After over 1,300 workers announced that they will walk out to strike this coming Monday, October 23rd, PeaceHealth decided to walk away from the bargaining table. The workers are members of the Oregon Federation of Nurses and Health Professionals (OFNHP, AFT Local 5017, AFL-CIO), many of whom have been bargaining fruitlessly for months. PeaceHealth has additionally taken the unheard of threat to cut the health insurance of these striking workers if their strike lasts into November.
“This may be the most punitive, cruel, and egregious thing I’ve ever seen an employer do as an act against health professionals fighting for their communities,” says Jonathon Baker, OFNHP President. “This is putting these frontline healthcare workers at severe risk of health complications, which is a particularly brutal thing to do amidst a healthcare crisis, especially since many of these health professionals literally put themselves on the line saving lives during the COVID-19 pandemic.”
While it is legal, it is incredibly uncommon for an employer to sever healthcare access for workers during a strike. This would leave the workers from the Tech and Service and Maintenance Units at PeaceHealth Southwest and the Lab Professionals at PeaceHealth St. John in a vulnerable state, particularly those with chronic health conditions, disabilities, or dependents.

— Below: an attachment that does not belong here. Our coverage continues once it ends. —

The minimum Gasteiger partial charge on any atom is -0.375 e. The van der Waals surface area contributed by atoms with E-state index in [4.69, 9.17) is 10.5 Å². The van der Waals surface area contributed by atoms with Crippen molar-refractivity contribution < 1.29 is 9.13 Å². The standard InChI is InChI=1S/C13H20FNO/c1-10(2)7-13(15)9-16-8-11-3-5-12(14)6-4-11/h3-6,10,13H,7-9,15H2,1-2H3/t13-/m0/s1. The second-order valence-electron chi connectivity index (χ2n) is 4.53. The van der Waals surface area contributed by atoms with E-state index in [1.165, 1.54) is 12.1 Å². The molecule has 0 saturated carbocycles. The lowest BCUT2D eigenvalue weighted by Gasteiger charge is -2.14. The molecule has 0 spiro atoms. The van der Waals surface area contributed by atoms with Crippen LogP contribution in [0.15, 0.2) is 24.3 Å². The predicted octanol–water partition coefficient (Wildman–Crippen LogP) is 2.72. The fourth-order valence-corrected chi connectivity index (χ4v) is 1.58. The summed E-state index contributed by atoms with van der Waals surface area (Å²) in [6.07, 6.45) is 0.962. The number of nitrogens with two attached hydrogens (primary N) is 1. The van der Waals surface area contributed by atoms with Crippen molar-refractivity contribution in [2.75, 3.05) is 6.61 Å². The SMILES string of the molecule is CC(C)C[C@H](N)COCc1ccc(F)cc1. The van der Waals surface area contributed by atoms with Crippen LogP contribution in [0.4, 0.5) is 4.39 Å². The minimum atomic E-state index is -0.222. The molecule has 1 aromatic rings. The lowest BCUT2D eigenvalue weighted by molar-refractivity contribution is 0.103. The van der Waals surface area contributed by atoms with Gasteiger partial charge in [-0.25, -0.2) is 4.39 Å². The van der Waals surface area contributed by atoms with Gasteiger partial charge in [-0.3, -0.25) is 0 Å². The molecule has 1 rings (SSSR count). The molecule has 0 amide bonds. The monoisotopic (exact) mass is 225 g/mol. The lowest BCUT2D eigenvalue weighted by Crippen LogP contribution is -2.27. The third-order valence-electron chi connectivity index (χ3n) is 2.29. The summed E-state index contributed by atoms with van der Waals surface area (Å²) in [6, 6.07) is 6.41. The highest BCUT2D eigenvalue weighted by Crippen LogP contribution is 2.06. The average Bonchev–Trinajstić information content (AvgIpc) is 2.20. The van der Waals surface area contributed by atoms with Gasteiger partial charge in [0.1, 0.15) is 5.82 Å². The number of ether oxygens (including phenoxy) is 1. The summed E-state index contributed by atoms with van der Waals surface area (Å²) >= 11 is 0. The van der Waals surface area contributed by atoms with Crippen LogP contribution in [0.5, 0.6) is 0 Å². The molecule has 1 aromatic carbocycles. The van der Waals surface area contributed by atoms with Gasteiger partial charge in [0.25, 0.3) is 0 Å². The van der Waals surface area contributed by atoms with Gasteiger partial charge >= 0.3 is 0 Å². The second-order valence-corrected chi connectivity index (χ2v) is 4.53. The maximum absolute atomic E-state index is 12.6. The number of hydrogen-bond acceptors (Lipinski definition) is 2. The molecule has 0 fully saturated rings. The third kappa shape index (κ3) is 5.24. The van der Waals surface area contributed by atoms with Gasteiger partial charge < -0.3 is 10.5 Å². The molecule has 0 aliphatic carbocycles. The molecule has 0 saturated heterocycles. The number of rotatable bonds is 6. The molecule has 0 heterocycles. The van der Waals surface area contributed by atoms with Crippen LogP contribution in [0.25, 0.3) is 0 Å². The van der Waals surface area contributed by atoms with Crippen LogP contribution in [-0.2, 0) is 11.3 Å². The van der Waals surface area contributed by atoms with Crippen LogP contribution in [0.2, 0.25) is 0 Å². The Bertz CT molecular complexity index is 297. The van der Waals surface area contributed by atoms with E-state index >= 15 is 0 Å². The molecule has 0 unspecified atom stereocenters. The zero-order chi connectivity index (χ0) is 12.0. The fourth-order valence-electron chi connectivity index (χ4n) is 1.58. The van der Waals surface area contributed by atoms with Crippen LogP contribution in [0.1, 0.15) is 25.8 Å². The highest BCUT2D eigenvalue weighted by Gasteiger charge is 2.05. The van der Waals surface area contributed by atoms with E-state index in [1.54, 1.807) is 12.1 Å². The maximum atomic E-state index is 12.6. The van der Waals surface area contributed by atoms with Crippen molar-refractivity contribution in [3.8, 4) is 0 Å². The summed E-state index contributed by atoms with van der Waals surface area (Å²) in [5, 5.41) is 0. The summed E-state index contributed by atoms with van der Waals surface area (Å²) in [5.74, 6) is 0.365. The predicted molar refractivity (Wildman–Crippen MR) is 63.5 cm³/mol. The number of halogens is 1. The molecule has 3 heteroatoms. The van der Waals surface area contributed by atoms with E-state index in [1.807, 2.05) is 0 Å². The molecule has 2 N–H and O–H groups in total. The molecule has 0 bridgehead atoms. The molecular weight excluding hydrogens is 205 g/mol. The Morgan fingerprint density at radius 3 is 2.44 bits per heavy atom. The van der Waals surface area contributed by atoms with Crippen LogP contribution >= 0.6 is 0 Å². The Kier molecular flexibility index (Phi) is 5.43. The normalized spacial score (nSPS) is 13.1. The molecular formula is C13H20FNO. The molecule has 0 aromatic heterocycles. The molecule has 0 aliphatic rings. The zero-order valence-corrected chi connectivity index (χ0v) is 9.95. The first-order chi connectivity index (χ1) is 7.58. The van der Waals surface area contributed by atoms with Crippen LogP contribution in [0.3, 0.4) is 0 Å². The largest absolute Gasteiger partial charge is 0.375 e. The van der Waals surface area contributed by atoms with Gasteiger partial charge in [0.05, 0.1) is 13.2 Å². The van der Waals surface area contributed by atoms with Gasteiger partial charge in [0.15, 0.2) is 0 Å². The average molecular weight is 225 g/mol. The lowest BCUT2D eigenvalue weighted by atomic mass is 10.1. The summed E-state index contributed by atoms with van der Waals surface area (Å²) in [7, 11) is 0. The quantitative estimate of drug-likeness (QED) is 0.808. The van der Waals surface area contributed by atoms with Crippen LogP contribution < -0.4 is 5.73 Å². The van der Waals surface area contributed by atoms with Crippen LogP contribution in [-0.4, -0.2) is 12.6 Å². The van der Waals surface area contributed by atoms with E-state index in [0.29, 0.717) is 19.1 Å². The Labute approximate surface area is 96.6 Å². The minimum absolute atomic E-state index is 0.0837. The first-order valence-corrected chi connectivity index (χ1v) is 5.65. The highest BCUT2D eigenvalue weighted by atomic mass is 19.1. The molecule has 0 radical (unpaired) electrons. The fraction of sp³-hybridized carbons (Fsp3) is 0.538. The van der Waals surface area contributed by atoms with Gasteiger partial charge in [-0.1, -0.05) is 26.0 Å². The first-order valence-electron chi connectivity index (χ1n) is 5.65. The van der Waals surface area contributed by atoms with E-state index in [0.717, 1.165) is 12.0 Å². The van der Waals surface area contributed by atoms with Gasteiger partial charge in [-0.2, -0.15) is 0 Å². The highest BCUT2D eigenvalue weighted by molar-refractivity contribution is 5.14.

“I am still recovering from cancer and if management severs my health insurance it could throw me, and many other staff, into a dire health crisis,” says Cassie Cook, a CT Tech at PeaceHealth Southwest, who notes that she must receive monthly injections as part of her cancer treatment that cost nearly $3,000 a month if her insurance is canceled. “I simply don’t know what I’m going to do. I am not sure how I am going to survive.”
Additionally, PeaceHealth is offering upwards of $9,000 a week to strikebreaking travelers, which is well over double what they pay these union workers and much more than the workers are asking for in negotiations. These workers are saying the historically low wages and short staffing remain the primary issues, and some of the units are saying that it could require a nearly 40% raise in wages over the course of the contract life to make their pay competitive for the market.
These 1,300 workers are joined by 350 Techs at PeaceHealth Sacred Heart, who have not authorized a strike but are still bargaining and taking worksite action to win a fair contract. If those workers join the strike, that would mean the total number of striking workers would top 1,700 across three hospitals and two states. OFNHP St. Charles Medical Center techs in Bend struck for 9 days over similar issues in 2021, and OFNHP members at Kaiser Permanente the same year approached what would have been among the largest healthcare strikes in American history.
The strike will begin at 6:30am on October 23rd and picket lines will be held at both PeaceHealth Southwest (400 NE Mother Joseph Pl, Vancouver) and PeaceHealth St. John (1615 Delaware St, Longview).